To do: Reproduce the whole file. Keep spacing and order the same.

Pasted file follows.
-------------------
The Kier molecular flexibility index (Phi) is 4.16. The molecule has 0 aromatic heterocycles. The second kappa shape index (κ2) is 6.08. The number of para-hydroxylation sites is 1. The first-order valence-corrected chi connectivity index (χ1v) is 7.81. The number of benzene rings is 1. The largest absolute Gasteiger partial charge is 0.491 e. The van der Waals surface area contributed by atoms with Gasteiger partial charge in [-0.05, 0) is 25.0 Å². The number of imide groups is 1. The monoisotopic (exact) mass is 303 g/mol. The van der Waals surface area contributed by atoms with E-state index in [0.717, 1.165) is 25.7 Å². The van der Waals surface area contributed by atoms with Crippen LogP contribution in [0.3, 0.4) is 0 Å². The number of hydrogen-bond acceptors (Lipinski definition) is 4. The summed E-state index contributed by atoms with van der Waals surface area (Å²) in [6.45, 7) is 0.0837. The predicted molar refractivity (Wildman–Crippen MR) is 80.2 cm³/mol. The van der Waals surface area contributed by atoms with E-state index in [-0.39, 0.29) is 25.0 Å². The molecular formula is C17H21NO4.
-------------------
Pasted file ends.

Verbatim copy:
The Kier molecular flexibility index (Phi) is 4.16. The molecule has 0 aromatic heterocycles. The second kappa shape index (κ2) is 6.08. The number of para-hydroxylation sites is 1. The first-order valence-corrected chi connectivity index (χ1v) is 7.81. The number of benzene rings is 1. The largest absolute Gasteiger partial charge is 0.491 e. The van der Waals surface area contributed by atoms with Gasteiger partial charge in [-0.05, 0) is 25.0 Å². The number of imide groups is 1. The monoisotopic (exact) mass is 303 g/mol. The van der Waals surface area contributed by atoms with E-state index in [0.717, 1.165) is 25.7 Å². The van der Waals surface area contributed by atoms with Crippen LogP contribution in [0.3, 0.4) is 0 Å². The number of hydrogen-bond acceptors (Lipinski definition) is 4. The summed E-state index contributed by atoms with van der Waals surface area (Å²) in [6.45, 7) is 0.0837. The predicted molar refractivity (Wildman–Crippen MR) is 80.2 cm³/mol. The van der Waals surface area contributed by atoms with E-state index in [-0.39, 0.29) is 25.0 Å². The molecular formula is C17H21NO4.